Work Abroad but earn in USD

Tuesday, March 08, 2005

US Tax Rules For Expatriates

Yesterday, I met with my accountant to explore the tax benefits of expatriating. This post will only be relevant to US readers, so others may one to skip this one.

Standard Disclaimer

Let me preface this entry by saying that I am not a lawyer, an accountant, nor am I trying to give advice in any way. I am simply stating what is my own understanding of the rules and regulations regarding expatriate tax status. I could be totally mistaken. You should by no means rely on what I'm posting here to prepare your tax return. I take no responsibility should you get in to trouble by relying on what I state here.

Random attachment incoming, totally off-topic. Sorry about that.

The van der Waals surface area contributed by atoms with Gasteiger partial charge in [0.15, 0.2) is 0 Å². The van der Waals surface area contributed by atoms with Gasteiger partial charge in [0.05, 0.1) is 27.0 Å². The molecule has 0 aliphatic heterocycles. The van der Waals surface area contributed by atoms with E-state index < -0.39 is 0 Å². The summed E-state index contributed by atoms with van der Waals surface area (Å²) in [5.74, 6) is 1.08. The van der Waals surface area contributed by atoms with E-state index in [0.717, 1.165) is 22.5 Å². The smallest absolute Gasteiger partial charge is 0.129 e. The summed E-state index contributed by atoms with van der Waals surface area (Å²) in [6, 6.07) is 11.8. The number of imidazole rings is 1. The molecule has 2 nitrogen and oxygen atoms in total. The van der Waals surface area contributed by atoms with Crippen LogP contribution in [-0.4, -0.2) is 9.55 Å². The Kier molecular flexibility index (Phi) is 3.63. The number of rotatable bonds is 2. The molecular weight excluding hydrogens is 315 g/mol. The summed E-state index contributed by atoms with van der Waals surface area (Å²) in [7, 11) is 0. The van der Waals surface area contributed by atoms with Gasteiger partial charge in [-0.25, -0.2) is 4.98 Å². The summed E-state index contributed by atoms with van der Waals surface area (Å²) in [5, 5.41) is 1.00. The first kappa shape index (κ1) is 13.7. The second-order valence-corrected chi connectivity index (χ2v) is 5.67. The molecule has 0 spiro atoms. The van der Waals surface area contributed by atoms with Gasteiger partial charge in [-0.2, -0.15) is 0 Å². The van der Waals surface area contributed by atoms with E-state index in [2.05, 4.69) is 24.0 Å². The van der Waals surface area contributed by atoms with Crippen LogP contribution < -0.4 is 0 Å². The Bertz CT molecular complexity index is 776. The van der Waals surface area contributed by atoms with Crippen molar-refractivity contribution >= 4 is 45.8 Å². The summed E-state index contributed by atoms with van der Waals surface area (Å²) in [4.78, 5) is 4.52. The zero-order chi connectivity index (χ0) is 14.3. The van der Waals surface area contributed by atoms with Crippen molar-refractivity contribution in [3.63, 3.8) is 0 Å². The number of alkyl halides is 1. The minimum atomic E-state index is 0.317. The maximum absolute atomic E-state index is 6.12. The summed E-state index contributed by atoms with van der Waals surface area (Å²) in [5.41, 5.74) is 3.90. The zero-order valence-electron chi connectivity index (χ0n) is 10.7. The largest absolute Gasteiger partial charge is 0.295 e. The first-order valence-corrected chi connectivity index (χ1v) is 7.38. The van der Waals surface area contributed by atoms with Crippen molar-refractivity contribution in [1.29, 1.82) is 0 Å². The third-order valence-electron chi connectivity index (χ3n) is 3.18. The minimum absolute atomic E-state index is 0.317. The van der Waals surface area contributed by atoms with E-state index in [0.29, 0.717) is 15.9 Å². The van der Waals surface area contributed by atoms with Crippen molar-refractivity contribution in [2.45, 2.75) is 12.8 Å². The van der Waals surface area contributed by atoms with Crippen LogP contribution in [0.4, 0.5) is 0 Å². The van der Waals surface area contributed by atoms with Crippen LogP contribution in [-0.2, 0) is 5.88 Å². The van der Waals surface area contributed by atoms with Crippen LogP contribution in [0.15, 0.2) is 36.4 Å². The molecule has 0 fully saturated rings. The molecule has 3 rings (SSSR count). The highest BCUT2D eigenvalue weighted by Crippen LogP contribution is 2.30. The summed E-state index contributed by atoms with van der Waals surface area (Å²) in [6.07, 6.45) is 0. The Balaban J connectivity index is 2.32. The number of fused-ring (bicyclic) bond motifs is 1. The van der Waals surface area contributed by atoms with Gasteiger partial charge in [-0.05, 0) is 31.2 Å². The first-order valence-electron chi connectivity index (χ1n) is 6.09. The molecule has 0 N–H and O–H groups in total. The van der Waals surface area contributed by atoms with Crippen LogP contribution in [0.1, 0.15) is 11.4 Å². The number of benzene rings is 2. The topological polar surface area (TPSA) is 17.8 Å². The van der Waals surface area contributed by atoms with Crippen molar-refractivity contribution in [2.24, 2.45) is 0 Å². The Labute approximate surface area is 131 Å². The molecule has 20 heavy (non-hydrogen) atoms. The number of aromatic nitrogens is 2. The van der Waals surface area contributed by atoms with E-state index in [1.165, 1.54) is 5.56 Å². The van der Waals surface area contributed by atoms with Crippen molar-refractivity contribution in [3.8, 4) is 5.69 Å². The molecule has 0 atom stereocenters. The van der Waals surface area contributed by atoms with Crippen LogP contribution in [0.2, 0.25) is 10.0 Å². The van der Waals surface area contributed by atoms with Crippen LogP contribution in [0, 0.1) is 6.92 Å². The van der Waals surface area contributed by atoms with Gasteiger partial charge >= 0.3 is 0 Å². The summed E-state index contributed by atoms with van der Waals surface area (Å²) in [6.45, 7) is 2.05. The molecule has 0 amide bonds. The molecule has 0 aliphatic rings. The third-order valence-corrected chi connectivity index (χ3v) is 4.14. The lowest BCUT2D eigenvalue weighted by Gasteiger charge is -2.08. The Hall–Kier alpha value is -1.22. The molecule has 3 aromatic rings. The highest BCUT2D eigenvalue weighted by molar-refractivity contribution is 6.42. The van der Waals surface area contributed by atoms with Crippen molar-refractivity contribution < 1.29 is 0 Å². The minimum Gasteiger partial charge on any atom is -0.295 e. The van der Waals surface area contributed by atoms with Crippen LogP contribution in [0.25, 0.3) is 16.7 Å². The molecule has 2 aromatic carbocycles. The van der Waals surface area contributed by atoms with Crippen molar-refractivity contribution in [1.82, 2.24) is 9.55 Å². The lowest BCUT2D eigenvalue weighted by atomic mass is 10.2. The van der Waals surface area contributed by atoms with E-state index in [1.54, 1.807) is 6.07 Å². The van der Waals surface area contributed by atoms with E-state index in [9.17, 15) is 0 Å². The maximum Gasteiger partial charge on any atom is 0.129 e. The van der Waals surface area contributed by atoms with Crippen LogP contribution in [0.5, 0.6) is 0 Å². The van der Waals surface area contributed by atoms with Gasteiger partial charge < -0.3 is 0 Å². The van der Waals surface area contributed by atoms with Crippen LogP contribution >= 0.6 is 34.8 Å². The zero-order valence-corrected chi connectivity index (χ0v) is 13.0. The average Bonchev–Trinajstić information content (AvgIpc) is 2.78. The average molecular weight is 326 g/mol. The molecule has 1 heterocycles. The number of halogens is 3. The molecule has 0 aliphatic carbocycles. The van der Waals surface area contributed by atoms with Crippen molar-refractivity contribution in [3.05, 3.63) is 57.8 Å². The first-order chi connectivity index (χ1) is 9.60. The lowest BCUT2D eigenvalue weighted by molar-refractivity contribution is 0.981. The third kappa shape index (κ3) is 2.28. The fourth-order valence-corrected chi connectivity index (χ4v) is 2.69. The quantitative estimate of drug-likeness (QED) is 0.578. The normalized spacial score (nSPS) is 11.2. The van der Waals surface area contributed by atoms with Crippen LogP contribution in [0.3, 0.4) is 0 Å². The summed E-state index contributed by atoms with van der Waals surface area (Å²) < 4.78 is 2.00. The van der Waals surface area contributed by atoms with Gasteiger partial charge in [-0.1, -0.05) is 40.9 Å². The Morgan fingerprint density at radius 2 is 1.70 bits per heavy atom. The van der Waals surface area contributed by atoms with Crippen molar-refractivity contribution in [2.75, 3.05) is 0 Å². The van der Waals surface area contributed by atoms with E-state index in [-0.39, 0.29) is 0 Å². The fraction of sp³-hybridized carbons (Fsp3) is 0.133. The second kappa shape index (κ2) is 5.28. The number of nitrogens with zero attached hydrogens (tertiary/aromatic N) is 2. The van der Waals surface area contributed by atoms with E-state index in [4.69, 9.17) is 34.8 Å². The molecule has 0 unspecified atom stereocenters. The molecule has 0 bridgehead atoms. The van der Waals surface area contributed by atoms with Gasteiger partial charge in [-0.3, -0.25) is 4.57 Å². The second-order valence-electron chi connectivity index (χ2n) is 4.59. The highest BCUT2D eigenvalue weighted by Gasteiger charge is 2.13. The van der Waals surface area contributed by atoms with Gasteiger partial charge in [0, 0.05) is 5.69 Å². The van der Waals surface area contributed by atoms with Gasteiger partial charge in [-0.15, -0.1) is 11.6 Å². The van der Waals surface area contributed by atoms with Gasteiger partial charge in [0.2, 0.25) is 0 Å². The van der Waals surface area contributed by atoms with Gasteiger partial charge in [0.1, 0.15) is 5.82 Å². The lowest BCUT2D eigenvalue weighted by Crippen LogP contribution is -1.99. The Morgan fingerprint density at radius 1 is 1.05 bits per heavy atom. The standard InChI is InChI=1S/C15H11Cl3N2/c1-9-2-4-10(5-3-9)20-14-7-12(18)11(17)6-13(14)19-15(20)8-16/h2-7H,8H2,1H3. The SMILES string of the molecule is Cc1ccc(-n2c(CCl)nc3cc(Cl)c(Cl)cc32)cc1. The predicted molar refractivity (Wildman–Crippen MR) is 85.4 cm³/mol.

Foreign Income Exclusion

Now that we're done with the disclaimer, let's get on to the good stuff. The first and biggest benefit to expatriate tax status is an $80,000 income tax exclusion. What this means is that you get to take the first $80,000 you earn and wipe it off your return, as if you didn't earn it. Assuming we're talking 2004 numbers, that's worth $17,027 in income taxes you won't be paying. NICE!

Are there caveats, rules, and exceptions? You bet! That's way beyond the scope of this blog post, though. The best way to get yourself up to speed is to talk to an accountant who's familar with expatriate tax preparation or do what I did -- download and read Publication 54 from the IRS website. It won't be fun, but it will be informative. You owe it to yourself to be fully informed. Here's the short version: